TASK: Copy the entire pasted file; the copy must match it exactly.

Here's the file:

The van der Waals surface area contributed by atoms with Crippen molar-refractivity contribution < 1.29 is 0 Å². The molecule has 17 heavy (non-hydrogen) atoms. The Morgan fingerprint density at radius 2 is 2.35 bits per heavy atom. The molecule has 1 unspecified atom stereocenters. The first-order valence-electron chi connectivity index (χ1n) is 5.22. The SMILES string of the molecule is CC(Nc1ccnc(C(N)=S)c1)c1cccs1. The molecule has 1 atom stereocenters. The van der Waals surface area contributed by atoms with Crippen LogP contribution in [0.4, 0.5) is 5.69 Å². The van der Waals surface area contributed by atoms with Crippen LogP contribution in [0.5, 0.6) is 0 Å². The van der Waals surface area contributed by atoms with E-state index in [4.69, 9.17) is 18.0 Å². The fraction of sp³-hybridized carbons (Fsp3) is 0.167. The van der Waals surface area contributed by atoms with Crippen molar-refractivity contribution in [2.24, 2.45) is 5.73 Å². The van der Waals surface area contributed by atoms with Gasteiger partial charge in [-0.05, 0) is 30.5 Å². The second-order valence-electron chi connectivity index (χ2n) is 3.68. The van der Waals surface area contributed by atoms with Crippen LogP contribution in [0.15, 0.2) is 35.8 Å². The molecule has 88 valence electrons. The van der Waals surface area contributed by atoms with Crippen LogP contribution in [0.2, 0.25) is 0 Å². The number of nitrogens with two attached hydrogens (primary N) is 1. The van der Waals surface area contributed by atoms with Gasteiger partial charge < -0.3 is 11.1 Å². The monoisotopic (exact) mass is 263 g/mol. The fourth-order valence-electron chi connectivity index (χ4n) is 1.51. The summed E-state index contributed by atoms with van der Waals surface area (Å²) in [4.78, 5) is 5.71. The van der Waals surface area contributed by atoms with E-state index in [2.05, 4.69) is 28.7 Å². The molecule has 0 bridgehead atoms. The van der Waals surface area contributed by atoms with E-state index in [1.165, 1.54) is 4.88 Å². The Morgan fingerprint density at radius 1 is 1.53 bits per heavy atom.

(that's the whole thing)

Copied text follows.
The van der Waals surface area contributed by atoms with Crippen molar-refractivity contribution < 1.29 is 0 Å². The molecule has 17 heavy (non-hydrogen) atoms. The Morgan fingerprint density at radius 2 is 2.35 bits per heavy atom. The molecule has 1 unspecified atom stereocenters. The first-order valence-electron chi connectivity index (χ1n) is 5.22. The SMILES string of the molecule is CC(Nc1ccnc(C(N)=S)c1)c1cccs1. The molecule has 1 atom stereocenters. The van der Waals surface area contributed by atoms with Crippen LogP contribution in [0.4, 0.5) is 5.69 Å². The van der Waals surface area contributed by atoms with Crippen LogP contribution in [0.5, 0.6) is 0 Å². The van der Waals surface area contributed by atoms with E-state index in [4.69, 9.17) is 18.0 Å². The fraction of sp³-hybridized carbons (Fsp3) is 0.167. The van der Waals surface area contributed by atoms with Crippen molar-refractivity contribution in [2.24, 2.45) is 5.73 Å². The van der Waals surface area contributed by atoms with Gasteiger partial charge in [-0.05, 0) is 30.5 Å². The second-order valence-electron chi connectivity index (χ2n) is 3.68. The van der Waals surface area contributed by atoms with Crippen LogP contribution in [0.15, 0.2) is 35.8 Å². The molecule has 88 valence electrons. The van der Waals surface area contributed by atoms with Crippen LogP contribution in [0.2, 0.25) is 0 Å². The number of nitrogens with two attached hydrogens (primary N) is 1. The van der Waals surface area contributed by atoms with Gasteiger partial charge < -0.3 is 11.1 Å². The monoisotopic (exact) mass is 263 g/mol. The fourth-order valence-electron chi connectivity index (χ4n) is 1.51. The summed E-state index contributed by atoms with van der Waals surface area (Å²) in [4.78, 5) is 5.71. The van der Waals surface area contributed by atoms with E-state index in [2.05, 4.69) is 28.7 Å². The molecule has 0 bridgehead atoms. The van der Waals surface area contributed by atoms with E-state index in [1.165, 1.54) is 4.88 Å². The Morgan fingerprint density at radius 1 is 1.53 bits per heavy atom.